To New Orleans
The Esplanade Ridge National Register Historic District encompasses a diverse
group of neighborhoods that are all central to the very heart and soul of the city.
Tremé, one of the oldest and most important African-American neighborhoods in
the country, is replete with architectural and cultural gems.
Esplanade Avenue, which runs from the Mississippi River to City Park, was the
premiere address for upper-class Creoles and Free People of Color and is still
today lined with the grand homes they lived in.
Bayou Road has a small commercial corridor that has a distinctly Caribbean feel, complete with neon building colors and chickens roaming in the street. Across Broad Street, the blocks surrounding Esplanade Avenue take on different identities. In Bayou St. John, gracious homes shaded by old trees inspire awe, especially on nearby Ursulines Street and Grand Route St. John. Many of those streets lead to Bayou St. John, where villas dating to as early as 1791 face the water.
In the Fairgrounds neighborhood, colorful shotguns and Creole structures tightly pack the streets that front the Fairgrounds, which is home to thoroughbred horse racing from Thanksgiving Day through March and special events year-round, including the New Orleans Jazz and Heritage Festival in April and May. Pocket parks, cafes, restaurants and shops dot neighborhoods on both sides of Esplanade. At the top of Esplanade Avenue is St. Louis Cemetery No. 3, with marble above-ground tombs and angelic statuary, Bayou St. John, and City Park, one of the most popular urban parks in the country.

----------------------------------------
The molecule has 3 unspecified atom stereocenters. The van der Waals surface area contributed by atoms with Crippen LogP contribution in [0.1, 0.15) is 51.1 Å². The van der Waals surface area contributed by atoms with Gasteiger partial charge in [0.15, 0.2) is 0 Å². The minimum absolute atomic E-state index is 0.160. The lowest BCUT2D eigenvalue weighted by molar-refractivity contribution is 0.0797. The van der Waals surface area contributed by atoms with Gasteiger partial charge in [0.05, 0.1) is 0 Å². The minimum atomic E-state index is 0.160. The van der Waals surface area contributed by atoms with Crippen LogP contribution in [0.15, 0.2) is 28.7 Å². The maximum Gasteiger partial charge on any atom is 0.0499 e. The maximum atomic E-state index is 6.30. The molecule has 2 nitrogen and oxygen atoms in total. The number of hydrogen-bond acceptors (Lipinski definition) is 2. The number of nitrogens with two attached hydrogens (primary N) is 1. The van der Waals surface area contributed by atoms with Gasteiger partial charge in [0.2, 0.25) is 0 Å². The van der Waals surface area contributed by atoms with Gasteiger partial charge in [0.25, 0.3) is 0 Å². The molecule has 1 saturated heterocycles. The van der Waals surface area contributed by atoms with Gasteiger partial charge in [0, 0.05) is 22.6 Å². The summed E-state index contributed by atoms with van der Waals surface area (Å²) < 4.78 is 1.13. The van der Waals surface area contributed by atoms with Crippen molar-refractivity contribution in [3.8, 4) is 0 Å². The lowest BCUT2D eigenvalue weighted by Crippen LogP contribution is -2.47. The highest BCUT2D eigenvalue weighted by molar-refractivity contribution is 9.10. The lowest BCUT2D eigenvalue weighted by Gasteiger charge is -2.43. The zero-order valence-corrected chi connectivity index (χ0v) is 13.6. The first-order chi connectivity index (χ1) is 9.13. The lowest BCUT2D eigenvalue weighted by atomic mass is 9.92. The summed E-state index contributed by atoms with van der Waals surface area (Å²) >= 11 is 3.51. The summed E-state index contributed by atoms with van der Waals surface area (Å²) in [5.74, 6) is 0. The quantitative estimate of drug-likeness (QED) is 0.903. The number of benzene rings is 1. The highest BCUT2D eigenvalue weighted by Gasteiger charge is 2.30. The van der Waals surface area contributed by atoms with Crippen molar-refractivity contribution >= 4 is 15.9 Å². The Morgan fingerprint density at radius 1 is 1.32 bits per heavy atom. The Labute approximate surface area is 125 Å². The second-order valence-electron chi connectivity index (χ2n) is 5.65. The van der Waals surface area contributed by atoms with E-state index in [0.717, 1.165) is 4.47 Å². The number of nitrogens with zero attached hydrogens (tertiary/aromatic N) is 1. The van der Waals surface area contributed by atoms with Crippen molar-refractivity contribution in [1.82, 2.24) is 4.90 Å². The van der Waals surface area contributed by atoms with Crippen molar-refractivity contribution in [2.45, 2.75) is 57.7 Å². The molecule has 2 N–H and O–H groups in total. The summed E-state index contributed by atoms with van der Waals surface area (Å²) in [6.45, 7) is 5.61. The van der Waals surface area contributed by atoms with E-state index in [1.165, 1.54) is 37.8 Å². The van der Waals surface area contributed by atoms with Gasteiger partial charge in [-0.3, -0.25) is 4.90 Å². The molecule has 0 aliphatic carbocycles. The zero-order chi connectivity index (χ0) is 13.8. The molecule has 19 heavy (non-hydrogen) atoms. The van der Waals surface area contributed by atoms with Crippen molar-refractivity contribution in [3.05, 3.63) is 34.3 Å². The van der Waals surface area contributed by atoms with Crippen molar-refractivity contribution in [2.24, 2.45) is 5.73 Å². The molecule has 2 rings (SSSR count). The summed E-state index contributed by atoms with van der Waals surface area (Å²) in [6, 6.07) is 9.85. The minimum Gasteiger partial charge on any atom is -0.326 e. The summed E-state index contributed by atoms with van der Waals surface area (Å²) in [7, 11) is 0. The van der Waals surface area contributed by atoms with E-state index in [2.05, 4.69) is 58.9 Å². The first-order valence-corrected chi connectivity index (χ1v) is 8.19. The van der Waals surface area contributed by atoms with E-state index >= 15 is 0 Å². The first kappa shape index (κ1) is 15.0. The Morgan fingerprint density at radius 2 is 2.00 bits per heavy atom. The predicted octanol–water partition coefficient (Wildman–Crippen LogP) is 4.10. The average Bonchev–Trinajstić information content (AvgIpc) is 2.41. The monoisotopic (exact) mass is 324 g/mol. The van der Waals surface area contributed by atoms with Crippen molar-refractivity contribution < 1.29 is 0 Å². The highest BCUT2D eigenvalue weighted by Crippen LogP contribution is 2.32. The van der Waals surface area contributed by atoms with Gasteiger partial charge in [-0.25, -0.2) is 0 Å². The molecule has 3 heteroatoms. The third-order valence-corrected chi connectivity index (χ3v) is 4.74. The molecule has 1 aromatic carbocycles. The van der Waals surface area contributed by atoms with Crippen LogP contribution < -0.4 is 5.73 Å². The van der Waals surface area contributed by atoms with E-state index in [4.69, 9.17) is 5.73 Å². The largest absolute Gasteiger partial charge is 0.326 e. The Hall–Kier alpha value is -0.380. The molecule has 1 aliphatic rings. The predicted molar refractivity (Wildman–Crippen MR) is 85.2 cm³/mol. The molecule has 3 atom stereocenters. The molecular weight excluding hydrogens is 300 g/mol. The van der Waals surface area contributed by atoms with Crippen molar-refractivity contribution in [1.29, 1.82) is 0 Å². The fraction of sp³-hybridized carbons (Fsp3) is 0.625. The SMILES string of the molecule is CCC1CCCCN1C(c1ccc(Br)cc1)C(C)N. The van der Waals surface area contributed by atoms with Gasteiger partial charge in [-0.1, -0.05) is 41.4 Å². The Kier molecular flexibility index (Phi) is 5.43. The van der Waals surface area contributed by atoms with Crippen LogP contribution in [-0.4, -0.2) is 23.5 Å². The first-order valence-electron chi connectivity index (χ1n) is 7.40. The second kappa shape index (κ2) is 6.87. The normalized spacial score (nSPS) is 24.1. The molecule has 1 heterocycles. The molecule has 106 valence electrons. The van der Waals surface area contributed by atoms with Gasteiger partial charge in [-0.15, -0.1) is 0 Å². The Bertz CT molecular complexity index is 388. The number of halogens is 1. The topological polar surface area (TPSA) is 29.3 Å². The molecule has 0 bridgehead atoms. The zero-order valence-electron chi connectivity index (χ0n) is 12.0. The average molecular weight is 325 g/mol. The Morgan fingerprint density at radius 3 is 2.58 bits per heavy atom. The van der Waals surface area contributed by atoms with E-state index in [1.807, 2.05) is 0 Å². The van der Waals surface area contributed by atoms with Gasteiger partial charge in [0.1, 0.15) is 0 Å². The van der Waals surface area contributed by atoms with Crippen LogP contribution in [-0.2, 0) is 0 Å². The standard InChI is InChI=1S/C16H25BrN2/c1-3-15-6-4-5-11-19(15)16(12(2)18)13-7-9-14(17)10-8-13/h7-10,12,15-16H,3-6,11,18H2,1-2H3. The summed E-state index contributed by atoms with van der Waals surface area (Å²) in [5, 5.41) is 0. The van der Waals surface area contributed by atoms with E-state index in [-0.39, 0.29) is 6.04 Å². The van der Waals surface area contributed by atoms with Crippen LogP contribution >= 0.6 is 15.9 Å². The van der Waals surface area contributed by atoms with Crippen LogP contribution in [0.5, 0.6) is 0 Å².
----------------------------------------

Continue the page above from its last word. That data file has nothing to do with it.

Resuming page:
Esplanade Ridge is one of the earliest-populated areas of New Orleans; the Bayou St. John waterway and the natural ridge of high ground that gives the area its name made the area — specifically, sites around Bayou Road — important trading grounds for Native American tribes. After European settlement, prominent New Orleanians took to building country manors on Bayou St. John. The earliest known land grant in the area dates to 1718 on Bayou Road. Claude Tremé began selling lots of his land in 1798, and the city annexed the neighborhood in 1812. Further north, land was still rural until the first streetcar along Esplanade appeared in the 1860s, spurring more concentrated residential development.
The construction in 1969 of an elevated expressway over Claiborne Avenue, which at the time was a thriving African-American commercial district, wreaked havoc the SOUTH LAKEVIEW area. Landmark buildings were demolished and business dried up as traffic went overhead. While some parts of this district still have noticeable blight resulting from the trauma, the majority of these neighborhoods have stayed strong thanks to passionate locals, responsible property owners and an in ux of new residents renovating and restoring historic homes. The neighborhoods within Esplanade Ridge today are extremely desirable areas to live and visit.
Many thanks to the Preservation Resource Center for providing this wonderful information! (www.prcno.org)